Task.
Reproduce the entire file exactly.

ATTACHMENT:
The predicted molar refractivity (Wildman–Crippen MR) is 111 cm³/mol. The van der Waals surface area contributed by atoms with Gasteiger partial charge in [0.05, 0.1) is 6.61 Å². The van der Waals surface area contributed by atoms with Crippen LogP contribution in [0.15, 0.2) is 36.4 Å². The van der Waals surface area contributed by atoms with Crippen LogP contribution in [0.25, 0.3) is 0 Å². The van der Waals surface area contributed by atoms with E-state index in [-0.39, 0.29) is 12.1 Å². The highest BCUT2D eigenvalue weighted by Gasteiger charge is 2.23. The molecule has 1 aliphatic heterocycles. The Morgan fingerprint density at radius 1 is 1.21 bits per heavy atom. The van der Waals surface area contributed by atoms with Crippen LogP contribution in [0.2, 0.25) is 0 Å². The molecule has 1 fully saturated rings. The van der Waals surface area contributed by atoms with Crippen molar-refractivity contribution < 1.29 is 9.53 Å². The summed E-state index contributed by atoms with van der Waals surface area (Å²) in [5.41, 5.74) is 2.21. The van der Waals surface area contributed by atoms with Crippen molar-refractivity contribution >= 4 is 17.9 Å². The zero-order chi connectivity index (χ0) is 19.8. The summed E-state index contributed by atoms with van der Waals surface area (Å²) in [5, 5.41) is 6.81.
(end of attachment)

The predicted molar refractivity (Wildman–Crippen MR) is 111 cm³/mol. The van der Waals surface area contributed by atoms with Gasteiger partial charge in [0.05, 0.1) is 6.61 Å². The van der Waals surface area contributed by atoms with Crippen LogP contribution in [0.15, 0.2) is 36.4 Å². The van der Waals surface area contributed by atoms with Crippen LogP contribution in [0.25, 0.3) is 0 Å². The van der Waals surface area contributed by atoms with E-state index in [-0.39, 0.29) is 12.1 Å². The highest BCUT2D eigenvalue weighted by Gasteiger charge is 2.23. The molecule has 1 aliphatic heterocycles. The Morgan fingerprint density at radius 1 is 1.21 bits per heavy atom. The van der Waals surface area contributed by atoms with Crippen LogP contribution in [0.2, 0.25) is 0 Å². The molecule has 1 fully saturated rings. The van der Waals surface area contributed by atoms with Crippen molar-refractivity contribution < 1.29 is 9.53 Å². The summed E-state index contributed by atoms with van der Waals surface area (Å²) in [5.41, 5.74) is 2.21. The van der Waals surface area contributed by atoms with Crippen molar-refractivity contribution >= 4 is 17.9 Å². The zero-order chi connectivity index (χ0) is 19.8. The summed E-state index contributed by atoms with van der Waals surface area (Å²) in [5, 5.41) is 6.81.